Structural Control of Civil Infrastructure Using Bio-Inspired Wireless Sensor Nodes
Dr. Courtney Peckens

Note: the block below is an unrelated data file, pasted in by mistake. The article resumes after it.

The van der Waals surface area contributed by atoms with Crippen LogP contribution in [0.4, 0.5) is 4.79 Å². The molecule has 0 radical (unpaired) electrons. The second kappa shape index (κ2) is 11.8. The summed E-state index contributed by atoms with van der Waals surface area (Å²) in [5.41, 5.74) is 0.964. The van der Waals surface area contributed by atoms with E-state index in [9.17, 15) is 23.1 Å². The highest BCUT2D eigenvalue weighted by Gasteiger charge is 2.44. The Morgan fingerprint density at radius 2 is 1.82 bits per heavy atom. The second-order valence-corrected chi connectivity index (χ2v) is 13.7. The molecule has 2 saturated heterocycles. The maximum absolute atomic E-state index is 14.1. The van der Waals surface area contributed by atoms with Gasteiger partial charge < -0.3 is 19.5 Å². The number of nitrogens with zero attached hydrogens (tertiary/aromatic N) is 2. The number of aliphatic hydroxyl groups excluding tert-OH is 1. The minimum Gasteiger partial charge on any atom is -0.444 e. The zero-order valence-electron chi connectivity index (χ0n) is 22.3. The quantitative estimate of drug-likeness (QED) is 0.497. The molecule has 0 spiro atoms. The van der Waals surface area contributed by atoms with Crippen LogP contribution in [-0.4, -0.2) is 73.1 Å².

Aging, deterioration, and external loads, such as high winds and seismic excitation, continue to abate the condition of civil infrastructure. Active, semiactive, and passive structural control systems offer a means to mitigate these effects. Despite the considerable amount of research and implementation of data acquisition systems in structural control, the challenges of high energy costs, latency, restricting tethered systems, and unreliable wireless systems are still prevalent. A new, bio-inspired sensor draws from the mammalian auditory system using band pass signal filtering and high data compression capabilities allowing for low power, real-time processing and decentralized control. Despite the feats of this new high speed wireless system, communication issues still exist. Because of the real-time processing, high data transmission leads to a maxed out wireless channel. A potential solution is to eliminate extraneous data in packets by prioritizing information transmitted from each sensor. The 1940 El Centro earthquake signal was output to a four-story structure model and data was collected using the bio-inspired wireless sensors. Through an energy analysis of 12 filter sensors, the data showed filters 7, 3, 10, and 2 transmitted the highest energy signals and therefore, should be given higher priority. The corresponding frequencies of these filters are 4.9 Hz, 2.1 Hz, 7.0 Hz, and 1.4 Hz. These frequencies closely correlate with the natural frequencies, 1.3 Hz, 1.95 Hz, 4.8 Hz, and 6.83 Hz, of the four-story structure model. This validates the bio-inspired wireless sensors and allows for future work in sensor prioritization and extraneous data elimination.
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